You got a reaction from Public Enemy to this piece.
TATE: Well, I got a reaction from Chuck D at a concert they did the week after it came out, where - it was kind of funny 'cause I wasn't even in town. I was in Greece at an African and reggae music festival I'd been invited to for a weekend. But I heard that, you know, I was referred to as a Village Voice porch [expletive] by Chuck in response to that in that piece. But we've since made peace. You know, he actually apologized to me for saying that.
GROSS: I think he apologized to you while you were interviewing him for a piece in the Village Voice.
GROSS: And in that piece, you were doing the interview along with Robert Christgau, who was the former music editor of the Voice.
GROSS: And you were both really trying to, among other things, talk to Chuck D of Public Enemy about gay-bashing and...
TATE: Yeah, homophobia.
GROSS: Homophobia, yeah. And I don't think you were really getting through very far.
GROSS: What did you think? I mean, what was your approach to trying to talk with him about that?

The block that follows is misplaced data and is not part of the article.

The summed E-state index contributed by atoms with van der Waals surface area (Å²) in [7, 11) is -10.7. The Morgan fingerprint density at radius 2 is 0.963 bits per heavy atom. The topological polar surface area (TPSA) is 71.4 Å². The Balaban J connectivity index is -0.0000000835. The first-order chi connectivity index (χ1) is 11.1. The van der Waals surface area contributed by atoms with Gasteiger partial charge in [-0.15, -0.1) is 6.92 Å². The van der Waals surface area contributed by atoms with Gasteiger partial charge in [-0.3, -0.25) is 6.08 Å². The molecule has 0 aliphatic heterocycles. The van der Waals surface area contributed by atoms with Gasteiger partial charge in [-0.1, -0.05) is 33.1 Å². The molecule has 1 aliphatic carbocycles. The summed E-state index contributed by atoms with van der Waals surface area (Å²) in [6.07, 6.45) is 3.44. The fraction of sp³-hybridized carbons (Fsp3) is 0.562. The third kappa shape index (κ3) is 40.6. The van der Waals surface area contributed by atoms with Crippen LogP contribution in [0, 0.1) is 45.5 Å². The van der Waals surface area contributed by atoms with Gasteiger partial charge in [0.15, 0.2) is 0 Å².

TATE: To recognize the, you know, humanity of people who are gay...
GROSS: Mmm hmm.
TATE: ...You know? And I think he acknowledged it without ever acknowledging that he would ever be comfortable with it, you know? I think he - you know, he was able to acknowledge it in theory, but I don't think in practice, you know?
GROSS: You know...
TATE: (Unintelligible) That was the case.
GROSS: Some people are just totally threatened by rap music altogether and can't deal with it. Some people just, you know, love the message, love the music. And some people - and I think you're probably in this category - really love a lot about it, but feel that they have to speak out about parts that they find really offensive, like the misogyny.